Starting March, MMDA will issue tickets to erring drivers seen on CCTV

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Starting March, MMDA will issue tickets to erring drivers seen on CCTV
They call it the no-contact apprehension policy, which is set to be implemented by the Metropolitan Manila Development Authority (MMDA) by March, 2016.

It's called as such because motorists caught on camera violating traffic rules, even without the presence of traffic enforcers, will be issued notices and pay the corresponding fines.

MMDA chairman Emerson Carlos said the policy is not new at all as they've already implemented it in 2011, but only for 6 months. During that period, the agency was able to catch more than 1,000 violators and were made to pay fines. These were never questioned in court, he added.

Here's how it works:

1. CCTV footage to capture the violation. The agency's 400 closed circuit television (CCTV) cameras and other technologies being used in capturing images will be recording video footages of motorists caught committing "moving violations" along major thoroughfares in Metro Manila, especially along Edsa and C-5.

2. License plate numbers to be recorded. The camera captures the vehicle's plate number and the files will be stored on the MMDA's database.

3. Motorists to be given 7 days to contest the violation. Erring drivers will be issued notices. They will be given 7 days from receipt of the notice to either pay the fines or to contest the violation with the MMDA's traffic adjudication division.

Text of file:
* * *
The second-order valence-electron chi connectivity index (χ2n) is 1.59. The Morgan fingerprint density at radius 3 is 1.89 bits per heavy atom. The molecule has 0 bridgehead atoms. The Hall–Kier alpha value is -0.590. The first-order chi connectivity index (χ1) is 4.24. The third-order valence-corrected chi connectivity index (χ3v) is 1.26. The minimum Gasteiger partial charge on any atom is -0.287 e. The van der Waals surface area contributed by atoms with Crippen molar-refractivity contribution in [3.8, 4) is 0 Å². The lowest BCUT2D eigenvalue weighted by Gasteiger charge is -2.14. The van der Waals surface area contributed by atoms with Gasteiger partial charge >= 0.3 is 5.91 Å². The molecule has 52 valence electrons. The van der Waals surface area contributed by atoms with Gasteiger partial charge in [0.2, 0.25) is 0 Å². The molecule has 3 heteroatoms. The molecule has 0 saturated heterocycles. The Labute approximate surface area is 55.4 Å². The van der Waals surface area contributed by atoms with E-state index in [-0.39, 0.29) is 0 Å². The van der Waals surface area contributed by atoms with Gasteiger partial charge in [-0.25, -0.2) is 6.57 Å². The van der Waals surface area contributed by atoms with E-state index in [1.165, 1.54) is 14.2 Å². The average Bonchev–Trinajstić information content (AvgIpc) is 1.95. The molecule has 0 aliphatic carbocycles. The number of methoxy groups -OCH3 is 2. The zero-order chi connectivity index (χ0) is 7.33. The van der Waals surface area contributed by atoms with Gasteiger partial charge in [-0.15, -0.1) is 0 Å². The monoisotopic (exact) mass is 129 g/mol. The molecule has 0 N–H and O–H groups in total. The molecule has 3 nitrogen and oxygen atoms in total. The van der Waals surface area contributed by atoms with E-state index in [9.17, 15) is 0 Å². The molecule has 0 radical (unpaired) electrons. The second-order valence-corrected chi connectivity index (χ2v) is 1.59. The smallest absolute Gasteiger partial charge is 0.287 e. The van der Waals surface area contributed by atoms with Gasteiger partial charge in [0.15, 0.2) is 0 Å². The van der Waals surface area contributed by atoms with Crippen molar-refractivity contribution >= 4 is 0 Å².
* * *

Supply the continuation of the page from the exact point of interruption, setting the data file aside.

4. Non-payment of fines means no renewal of registration. If violators refuse or fail to settle the fines even after a final notice is issued to them, the vehicle's plate number will be submitted to the Land Transportation Office, with the recommendation that the vehicle's registration not be renewed until the fines are settled.

Carlos said,"We want it known to the public that somebody is watching you. To motorists, don't think that if you don't see any traffic enforcer, you can violate traffic rules,"  
"If there is no human factor, there will be no chance for negotiation, and therefore we can limit bribery and corruption on the road," 

He, however, pointed out that the CCTV cameras will not replace traffic enforcers on the road but will act as a supplement to catch more erring motorists.

The policy is expected to take effect in March - fifteen (15) days after its publication in a newspaper of general circulation.


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